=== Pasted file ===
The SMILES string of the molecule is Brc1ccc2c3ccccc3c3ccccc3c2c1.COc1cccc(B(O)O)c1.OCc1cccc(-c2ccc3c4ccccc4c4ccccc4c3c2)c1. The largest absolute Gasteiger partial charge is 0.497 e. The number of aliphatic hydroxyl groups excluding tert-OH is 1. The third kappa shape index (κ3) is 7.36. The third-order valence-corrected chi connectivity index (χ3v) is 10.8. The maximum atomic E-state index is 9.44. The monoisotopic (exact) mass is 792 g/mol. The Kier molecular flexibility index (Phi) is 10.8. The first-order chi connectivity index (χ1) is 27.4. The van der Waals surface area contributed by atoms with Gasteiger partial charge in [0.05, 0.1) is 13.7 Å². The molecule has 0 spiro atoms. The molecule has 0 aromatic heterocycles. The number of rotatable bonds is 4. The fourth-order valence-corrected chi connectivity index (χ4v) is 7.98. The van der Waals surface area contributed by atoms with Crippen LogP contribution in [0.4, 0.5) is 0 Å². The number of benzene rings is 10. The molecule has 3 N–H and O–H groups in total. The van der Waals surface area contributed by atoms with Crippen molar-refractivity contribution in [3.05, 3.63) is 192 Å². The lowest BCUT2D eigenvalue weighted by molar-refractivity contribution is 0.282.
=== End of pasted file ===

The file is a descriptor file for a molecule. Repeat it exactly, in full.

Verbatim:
The SMILES string of the molecule is Brc1ccc2c3ccccc3c3ccccc3c2c1.COc1cccc(B(O)O)c1.OCc1cccc(-c2ccc3c4ccccc4c4ccccc4c3c2)c1. The largest absolute Gasteiger partial charge is 0.497 e. The number of aliphatic hydroxyl groups excluding tert-OH is 1. The third kappa shape index (κ3) is 7.36. The third-order valence-corrected chi connectivity index (χ3v) is 10.8. The maximum atomic E-state index is 9.44. The monoisotopic (exact) mass is 792 g/mol. The Kier molecular flexibility index (Phi) is 10.8. The first-order chi connectivity index (χ1) is 27.4. The van der Waals surface area contributed by atoms with Gasteiger partial charge in [0.05, 0.1) is 13.7 Å². The molecule has 0 spiro atoms. The molecule has 0 aromatic heterocycles. The number of rotatable bonds is 4. The fourth-order valence-corrected chi connectivity index (χ4v) is 7.98. The van der Waals surface area contributed by atoms with Crippen LogP contribution in [0.4, 0.5) is 0 Å². The number of benzene rings is 10. The molecule has 3 N–H and O–H groups in total. The van der Waals surface area contributed by atoms with Crippen molar-refractivity contribution in [3.05, 3.63) is 192 Å². The lowest BCUT2D eigenvalue weighted by molar-refractivity contribution is 0.282.